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Makeover! How to paint your perfect feature wall

Muddy ed-in-chief Hero Brown has transformed her living room from plain white to wonderful with a brave choice of paint. Here's how to revamp your space with paint brush, roller and a splash of colour.


Have you looked at your home lately? I mean, really looked at it? If you’re like me you’ve spent the last two years cramming spaces, scuffing skirtings and being a bystander in your own interiors car crash.

Apart from a lick of white paint when we arrived at our house ten years, ago, and a single surge of creativity with a nearly-black shade on the wall of our snug, I’ve come to realise that I’ve been treating my house like the interiors equivalent to my knicker drawer – sure, the plain white granny pants fit OK, but do you really want to expose them to the neighbours?

Undoubtedly, the most important room in my house is my living room, below, the ‘through’ space that links one side of the house to the other, and is adjacent to the kitchen, so it’s a true entertaining space that I plan to utilise fully again, once I can be sure I won’t fall asleep by 9.30pm (what can I tell you, I’m permanently knackered).

My house dates from the Fifties and Sixties, so no surprise that the living room has a retro Scandi-vibe with massive windows, asymmetric ceiling and original features like the wooden floors and a huge grey brick fire, but over the years I’ve struggled to create the impact in this room that it deserves.

For me the problem isn’t the furniture, which I love (and even if didn’t, I don’t have the money right now to change it!). So how to give the room a reset? Like the rest of the UK, I’ve watched enough DIY makeover programmes to know that the easiest, quickest and least expensive way to transform a room is to get out the roller and get jiggy with a change of colour. So I headed down to the Brewers Decorator Centre 10 minutes away (there are 180 across the UK, you’re bound to have one local to you too), and swatched my little heart out with the frankly huge range of Albany colours available.

I didn’t want anything too overpowering for a light-filled room, and decided to explore dusky pink shades that would hopefully look warm, modern but not too girly in the day, and ambient at night. For me the colour was to be an accent – two statement walls with the door and ceilings and opposite walls still white and an easy reversal back to blanc if I decided I didn’t like it.

I’ll be honest with you, choosing the colour took longer than painting the walls. It was so difficult! I literally tried 16 tester pots mainly from Brewers’ Albany range, as its super-durable and ideal for through-spaces like mine, or areas where kids might scuff or smear. I also tried a couple of testers from Farrow & Ball and Dulux which Brewers also sell.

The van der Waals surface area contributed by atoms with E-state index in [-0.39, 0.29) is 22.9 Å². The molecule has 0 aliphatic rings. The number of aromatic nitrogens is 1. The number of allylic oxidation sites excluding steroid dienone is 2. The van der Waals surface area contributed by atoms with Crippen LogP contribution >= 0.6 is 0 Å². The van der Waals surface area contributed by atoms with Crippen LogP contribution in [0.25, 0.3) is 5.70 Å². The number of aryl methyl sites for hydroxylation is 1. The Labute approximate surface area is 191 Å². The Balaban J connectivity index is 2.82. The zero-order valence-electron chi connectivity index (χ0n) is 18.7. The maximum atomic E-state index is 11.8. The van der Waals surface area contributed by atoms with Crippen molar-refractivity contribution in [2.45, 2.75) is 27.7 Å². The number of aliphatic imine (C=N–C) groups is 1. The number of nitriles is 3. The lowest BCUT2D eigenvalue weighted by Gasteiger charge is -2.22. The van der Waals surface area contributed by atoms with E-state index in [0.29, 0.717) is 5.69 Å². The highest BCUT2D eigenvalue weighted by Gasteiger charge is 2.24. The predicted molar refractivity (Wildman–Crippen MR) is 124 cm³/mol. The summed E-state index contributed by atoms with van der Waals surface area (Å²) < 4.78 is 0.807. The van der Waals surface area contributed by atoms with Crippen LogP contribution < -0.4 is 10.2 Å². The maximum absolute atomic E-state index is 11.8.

With the light hitting differently on the two walls, a shade that looked great on one looked underwhelming on the other. And they also looked so different from day to night. I spent what felt like days with my head on the side, pondering the future of my living room walls and even accosting my children for their thoughts. Tip: never canvass interiors advice from a 12 year old boy – that’s half an hour of my life I’ll never get back again.

In the end, I chose an Albany paint called Sandleheath – and here it is!

I absolutely love the look. It’s muted enough to stop my room becoming a Barbie Palace, light enough to feel uplifting in the day, and at night the colour is warm and darker, a sort of putty-meets-plaster shade.  

To me it feels relaxed and confident, and still talks to the retro Sixties features and furniture in the room. I wish I’d done it years ago! And here’s the thing: after prepping the walls, it literally took two hours to paint and only needed two coats – my decorators, who often work with National Trust properties, gave a big thumbs up to the range which says something.


Do your prep
If you’re going to the trouble of transforming a wall, make sure it’s prepped first. Lumps and bumps will make the colour look less uniform, so get acquainted with your filler and sander.


Don’t skimp on the tester pots
Swatch colours don’t always match what you see on the walls. And the colour you like most might be one that you just picked up as an afterthought.


Wait for 24 hours
See how paints look like at different times of day on different walls. The bright, energising colour you see in the day may become dark in the evening so take time to consider what ambience you want to create.


Use lining paper for your swatches
I made the rookie error of putting swatches next to each other on the wall. I realised after a while that having so many shades of pink next to each other meant my eye was being tricked, and it was difficult to see the ‘true’ colour of some of the shades. Instead, buy lining paper which allows you to then move the swatch around the room. 


Make a decision!
I spent two weeks in a state of high confusion trying to work out my wall colour, but with a bit more confidence I could have got cracking much sooner. The worst that can happen is that you’ll repaint a wall or two if you don’t like the colour. More likely though that you’ll fall head over heels in love with the new look.


Consider refining your space
What would your room look like with simple new additions to replace the clutter? I bought a few key pieces from authentic Scandi brand Norsk Lifestyle including an elegant brass table lamp and simple candle holders, two new cushions and a throw to complement the painted wall and statement planters for my greenery. Inexpensive, and they’ve really lifted the room. Shop the look here.


With thanks to Eleanor Walpole photography, Emma Spellman at Oojamaflick Filmmaker, Harriet Thorpe MUA, and Decorare decorators

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